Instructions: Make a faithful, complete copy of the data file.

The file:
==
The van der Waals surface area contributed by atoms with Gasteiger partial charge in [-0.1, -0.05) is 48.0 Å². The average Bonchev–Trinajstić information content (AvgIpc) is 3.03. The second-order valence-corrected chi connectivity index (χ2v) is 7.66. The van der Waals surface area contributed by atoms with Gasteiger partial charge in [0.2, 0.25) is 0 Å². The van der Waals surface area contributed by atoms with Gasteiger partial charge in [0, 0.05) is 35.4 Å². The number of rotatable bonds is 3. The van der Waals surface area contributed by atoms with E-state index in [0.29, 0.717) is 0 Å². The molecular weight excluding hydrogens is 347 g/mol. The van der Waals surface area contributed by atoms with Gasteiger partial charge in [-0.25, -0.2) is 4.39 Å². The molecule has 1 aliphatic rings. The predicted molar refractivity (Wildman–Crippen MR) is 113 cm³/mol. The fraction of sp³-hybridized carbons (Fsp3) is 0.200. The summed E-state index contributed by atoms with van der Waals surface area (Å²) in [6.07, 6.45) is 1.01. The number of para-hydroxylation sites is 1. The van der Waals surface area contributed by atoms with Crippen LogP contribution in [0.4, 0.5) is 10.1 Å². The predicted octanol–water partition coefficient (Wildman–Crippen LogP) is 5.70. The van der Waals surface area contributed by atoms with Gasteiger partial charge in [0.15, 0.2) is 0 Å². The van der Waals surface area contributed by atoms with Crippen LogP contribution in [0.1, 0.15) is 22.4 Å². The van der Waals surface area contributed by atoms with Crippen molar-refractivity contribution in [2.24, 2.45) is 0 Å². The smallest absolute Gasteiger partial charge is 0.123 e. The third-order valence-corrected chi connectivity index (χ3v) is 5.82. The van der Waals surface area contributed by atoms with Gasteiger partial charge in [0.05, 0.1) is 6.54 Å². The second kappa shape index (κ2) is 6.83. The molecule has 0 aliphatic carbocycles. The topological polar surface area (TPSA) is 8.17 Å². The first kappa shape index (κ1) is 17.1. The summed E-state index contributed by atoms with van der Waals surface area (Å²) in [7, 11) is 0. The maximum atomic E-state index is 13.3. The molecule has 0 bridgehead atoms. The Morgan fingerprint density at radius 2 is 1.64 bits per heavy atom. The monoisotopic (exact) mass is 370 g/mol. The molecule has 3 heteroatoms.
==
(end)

The van der Waals surface area contributed by atoms with Gasteiger partial charge in [-0.1, -0.05) is 48.0 Å². The average Bonchev–Trinajstić information content (AvgIpc) is 3.03. The second-order valence-corrected chi connectivity index (χ2v) is 7.66. The van der Waals surface area contributed by atoms with Gasteiger partial charge in [0.2, 0.25) is 0 Å². The van der Waals surface area contributed by atoms with Gasteiger partial charge in [0, 0.05) is 35.4 Å². The number of rotatable bonds is 3. The van der Waals surface area contributed by atoms with E-state index in [0.29, 0.717) is 0 Å². The molecular weight excluding hydrogens is 347 g/mol. The van der Waals surface area contributed by atoms with Gasteiger partial charge in [-0.25, -0.2) is 4.39 Å². The molecule has 1 aliphatic rings. The predicted molar refractivity (Wildman–Crippen MR) is 113 cm³/mol. The fraction of sp³-hybridized carbons (Fsp3) is 0.200. The summed E-state index contributed by atoms with van der Waals surface area (Å²) in [6.07, 6.45) is 1.01. The number of para-hydroxylation sites is 1. The van der Waals surface area contributed by atoms with Crippen LogP contribution in [0.4, 0.5) is 10.1 Å². The predicted octanol–water partition coefficient (Wildman–Crippen LogP) is 5.70. The van der Waals surface area contributed by atoms with Gasteiger partial charge in [0.15, 0.2) is 0 Å². The van der Waals surface area contributed by atoms with Crippen LogP contribution in [0.1, 0.15) is 22.4 Å². The van der Waals surface area contributed by atoms with Crippen molar-refractivity contribution in [2.24, 2.45) is 0 Å². The smallest absolute Gasteiger partial charge is 0.123 e. The third-order valence-corrected chi connectivity index (χ3v) is 5.82. The van der Waals surface area contributed by atoms with Gasteiger partial charge in [0.05, 0.1) is 6.54 Å². The second kappa shape index (κ2) is 6.83. The molecule has 0 aliphatic carbocycles. The topological polar surface area (TPSA) is 8.17 Å². The first kappa shape index (κ1) is 17.1. The summed E-state index contributed by atoms with van der Waals surface area (Å²) in [7, 11) is 0. The maximum atomic E-state index is 13.3. The molecule has 0 bridgehead atoms. The Morgan fingerprint density at radius 2 is 1.64 bits per heavy atom. The monoisotopic (exact) mass is 370 g/mol. The molecule has 3 heteroatoms.